Advertisement
more top stories »

Electricity


— Science

Streaming media: New fuel cell powers a mobile phone with pee

By - July 18, 2013 4 Pictures
If asked what would be a great power source for mobile phones, it’s a fair bet that most people wouldn't make urine their first choice. But that's exactly what a group of scientists at Bristol Robotics Laboratory in the UK have done. As part of a project to find new ways to provide electricity for small devices in emergency situations and developing countries they have created a new fuel cell system powered by pee. Read More
— Electronics

Miniaturized butane fuel cell system enables new USB battery charger

By - July 15, 2013 10 Pictures
There's no doubt that mobile electronic devices have revolutionized our daily lives. A smartphone and laptop, both equipped with Bluetooth and Wi-Fi, provide mobile computing capabilities only dreamed of a decade or two ago. If only the batteries would keep up. While portable fuel cells have been proposed for a decade as a solution to the requirement for more portable power, actually making such a beast has proven commercially impractical. Now Lilliputian Systems, Inc., an MIT spinoff company, is manufacturing the Nectar, a USB recharger based on a butane fuel cell. Read More
— Environment

Delft explores kite power for rural Africa

By - July 11, 2013 10 Pictures
The University of Delft has a program devoted to kite-based generation systems, with 20 years of research and development under their belt since Wubbo Ockels, the first Dutch astronaut established it. Now, members of the team are exploring practical niches where the compromises of kite-based power might pay off. One has just completed a trip through Kenya, Tanzania and Senegal discussing opportunities for rural African kite generation with governmental agencies, universities and companies in the renewables space. Read More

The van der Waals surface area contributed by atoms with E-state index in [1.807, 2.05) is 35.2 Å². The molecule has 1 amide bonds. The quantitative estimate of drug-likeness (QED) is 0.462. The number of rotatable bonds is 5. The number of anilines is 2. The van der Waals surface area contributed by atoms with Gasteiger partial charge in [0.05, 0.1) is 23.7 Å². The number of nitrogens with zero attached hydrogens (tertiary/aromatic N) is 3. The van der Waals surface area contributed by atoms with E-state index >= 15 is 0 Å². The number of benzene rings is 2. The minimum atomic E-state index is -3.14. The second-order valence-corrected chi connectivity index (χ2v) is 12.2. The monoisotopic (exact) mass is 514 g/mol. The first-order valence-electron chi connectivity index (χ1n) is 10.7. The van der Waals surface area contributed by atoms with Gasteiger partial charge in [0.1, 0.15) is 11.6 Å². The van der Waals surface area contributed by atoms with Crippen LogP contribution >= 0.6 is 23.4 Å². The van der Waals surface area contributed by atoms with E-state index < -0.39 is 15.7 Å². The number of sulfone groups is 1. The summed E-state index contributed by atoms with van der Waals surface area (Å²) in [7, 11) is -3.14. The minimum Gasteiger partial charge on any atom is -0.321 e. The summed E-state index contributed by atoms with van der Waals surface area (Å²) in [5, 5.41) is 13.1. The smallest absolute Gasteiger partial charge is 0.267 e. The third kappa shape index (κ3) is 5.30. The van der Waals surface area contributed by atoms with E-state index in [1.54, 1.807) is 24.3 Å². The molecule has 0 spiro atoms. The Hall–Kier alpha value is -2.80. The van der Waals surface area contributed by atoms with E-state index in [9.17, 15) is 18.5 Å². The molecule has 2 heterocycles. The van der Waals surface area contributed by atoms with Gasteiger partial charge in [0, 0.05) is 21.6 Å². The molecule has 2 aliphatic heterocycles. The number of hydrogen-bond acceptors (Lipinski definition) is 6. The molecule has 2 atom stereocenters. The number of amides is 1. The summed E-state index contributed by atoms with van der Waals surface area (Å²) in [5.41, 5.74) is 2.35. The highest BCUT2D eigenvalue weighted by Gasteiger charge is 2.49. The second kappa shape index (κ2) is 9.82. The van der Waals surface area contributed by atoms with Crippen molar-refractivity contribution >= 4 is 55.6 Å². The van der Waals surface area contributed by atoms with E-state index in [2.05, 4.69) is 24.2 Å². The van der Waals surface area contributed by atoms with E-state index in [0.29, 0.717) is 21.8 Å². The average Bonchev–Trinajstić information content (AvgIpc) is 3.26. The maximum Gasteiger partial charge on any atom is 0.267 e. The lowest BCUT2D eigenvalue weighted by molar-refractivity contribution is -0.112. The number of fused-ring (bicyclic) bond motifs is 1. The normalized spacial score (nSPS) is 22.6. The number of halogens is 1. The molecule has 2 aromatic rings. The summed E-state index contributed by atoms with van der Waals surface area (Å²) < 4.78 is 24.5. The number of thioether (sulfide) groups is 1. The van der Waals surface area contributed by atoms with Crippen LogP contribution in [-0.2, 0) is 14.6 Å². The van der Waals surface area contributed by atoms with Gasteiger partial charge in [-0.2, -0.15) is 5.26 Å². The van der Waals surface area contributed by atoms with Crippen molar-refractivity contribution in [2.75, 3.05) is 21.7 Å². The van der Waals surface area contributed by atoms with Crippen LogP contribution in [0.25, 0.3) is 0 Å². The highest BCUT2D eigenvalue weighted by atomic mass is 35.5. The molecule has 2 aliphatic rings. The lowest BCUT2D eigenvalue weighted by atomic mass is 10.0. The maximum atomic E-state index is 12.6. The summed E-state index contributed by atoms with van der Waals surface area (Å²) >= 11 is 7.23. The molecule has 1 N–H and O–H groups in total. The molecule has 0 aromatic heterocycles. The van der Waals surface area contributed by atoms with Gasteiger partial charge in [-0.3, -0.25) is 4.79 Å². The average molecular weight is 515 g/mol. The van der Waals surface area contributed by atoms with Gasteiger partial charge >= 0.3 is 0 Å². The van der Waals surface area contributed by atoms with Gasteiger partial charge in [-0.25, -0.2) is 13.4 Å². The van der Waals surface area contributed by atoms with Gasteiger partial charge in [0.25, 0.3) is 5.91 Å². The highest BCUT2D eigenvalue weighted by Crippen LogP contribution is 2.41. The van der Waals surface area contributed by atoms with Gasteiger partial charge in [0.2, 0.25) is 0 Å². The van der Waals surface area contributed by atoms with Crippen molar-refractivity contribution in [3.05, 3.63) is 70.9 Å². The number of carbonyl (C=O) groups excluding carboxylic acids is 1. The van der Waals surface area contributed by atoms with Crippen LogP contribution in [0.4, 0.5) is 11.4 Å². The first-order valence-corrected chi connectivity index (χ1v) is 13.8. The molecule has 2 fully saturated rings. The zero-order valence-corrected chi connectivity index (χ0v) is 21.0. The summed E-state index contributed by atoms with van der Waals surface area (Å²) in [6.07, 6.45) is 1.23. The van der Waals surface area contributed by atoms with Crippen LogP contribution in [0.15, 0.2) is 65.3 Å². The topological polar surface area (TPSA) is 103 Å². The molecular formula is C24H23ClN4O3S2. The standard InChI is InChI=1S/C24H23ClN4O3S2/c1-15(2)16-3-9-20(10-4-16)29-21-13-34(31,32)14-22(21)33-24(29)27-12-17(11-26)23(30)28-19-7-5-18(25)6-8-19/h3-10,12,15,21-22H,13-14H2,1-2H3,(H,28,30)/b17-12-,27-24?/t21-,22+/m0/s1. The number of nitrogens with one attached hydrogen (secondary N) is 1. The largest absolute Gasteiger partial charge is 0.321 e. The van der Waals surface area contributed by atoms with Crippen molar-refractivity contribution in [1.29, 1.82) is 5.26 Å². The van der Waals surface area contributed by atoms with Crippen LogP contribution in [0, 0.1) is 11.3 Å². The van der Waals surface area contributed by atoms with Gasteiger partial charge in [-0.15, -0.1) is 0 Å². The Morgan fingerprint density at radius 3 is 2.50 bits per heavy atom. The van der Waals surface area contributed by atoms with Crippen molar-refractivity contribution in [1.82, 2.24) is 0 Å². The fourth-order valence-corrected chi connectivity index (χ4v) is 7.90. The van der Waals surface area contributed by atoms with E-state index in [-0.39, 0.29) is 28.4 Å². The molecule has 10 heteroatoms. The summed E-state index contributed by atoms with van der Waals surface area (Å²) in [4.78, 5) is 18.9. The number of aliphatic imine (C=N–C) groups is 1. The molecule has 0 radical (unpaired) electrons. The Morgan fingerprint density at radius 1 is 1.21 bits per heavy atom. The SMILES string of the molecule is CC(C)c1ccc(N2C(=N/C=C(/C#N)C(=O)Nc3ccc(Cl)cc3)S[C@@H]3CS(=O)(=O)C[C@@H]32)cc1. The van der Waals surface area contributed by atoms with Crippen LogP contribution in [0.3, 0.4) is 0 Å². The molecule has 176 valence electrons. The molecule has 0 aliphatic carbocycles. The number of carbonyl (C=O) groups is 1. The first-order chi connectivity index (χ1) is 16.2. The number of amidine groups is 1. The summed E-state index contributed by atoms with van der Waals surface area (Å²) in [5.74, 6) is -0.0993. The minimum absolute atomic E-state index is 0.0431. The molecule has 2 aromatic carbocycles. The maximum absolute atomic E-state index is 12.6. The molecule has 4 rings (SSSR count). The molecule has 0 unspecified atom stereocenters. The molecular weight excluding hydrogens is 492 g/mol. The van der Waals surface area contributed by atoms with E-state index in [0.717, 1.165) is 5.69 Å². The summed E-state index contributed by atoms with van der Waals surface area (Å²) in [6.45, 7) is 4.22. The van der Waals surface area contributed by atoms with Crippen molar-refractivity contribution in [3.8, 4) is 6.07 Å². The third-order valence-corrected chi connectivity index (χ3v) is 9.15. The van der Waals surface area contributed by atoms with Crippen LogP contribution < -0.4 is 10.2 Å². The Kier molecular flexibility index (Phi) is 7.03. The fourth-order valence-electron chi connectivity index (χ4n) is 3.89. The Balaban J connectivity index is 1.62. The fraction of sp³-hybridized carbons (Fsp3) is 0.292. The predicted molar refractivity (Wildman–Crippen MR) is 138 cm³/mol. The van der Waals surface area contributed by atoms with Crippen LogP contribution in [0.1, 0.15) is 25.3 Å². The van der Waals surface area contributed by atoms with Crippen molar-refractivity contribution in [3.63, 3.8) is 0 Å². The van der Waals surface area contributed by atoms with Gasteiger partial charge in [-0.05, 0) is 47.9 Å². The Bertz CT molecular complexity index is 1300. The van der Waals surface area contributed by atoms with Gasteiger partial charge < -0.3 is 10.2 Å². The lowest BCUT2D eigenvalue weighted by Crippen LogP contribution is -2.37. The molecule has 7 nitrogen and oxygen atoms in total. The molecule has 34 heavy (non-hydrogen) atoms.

— Environment Feature

Dodgy wind? Why "innovative" turbines are often anything but

Virtually every week there are articles about new and innovative methods for harvesting wind energy. And every week more megawatts of capacity from three-blade horizontal-axis wind turbines (HAWT) becomes operational, despite all of the contenders. Why aren't these innovative new products knocking the iconic HAWT off its perch? Is it possible to tell which are likely to be viable? These eight points are a useful way to assess which technology has potential, and which are likely just hot air. Read More
— Motorcycles

MotoCzysz wins IOM TT Zero electric bike race demonstrating 4 decades of progress in just 4 years

By - June 5, 2013 71 Pictures
MotoCzysz today won its fourth TT ZERO race in a row, demonstrating just how far the electric motorcycle has come in a short time. The first five runnings of the TT ZERO event at the 105 year-old Isle of Man motorcycle racing festival suggest electric bikes will catch up to the fastest gas-powered bikes in about five years. Every practice session has seen lap speeds increase. The inaugural 2009 electric lap record was run at the same speed as the circuit record in 1936 on the first Manx Norton. This week, electric motorcycles have surpassed the laps times of Hailwood's RC181 Honda 500, Duke's Gilera, Agostini's MV Agusta fire engines, and they're about to better the Kawasaki KR750, Suzuki RG500 and Yamaha TZ750 two-strokes of the mid-seventies. Four decades of progress in 48 months. Read on Read More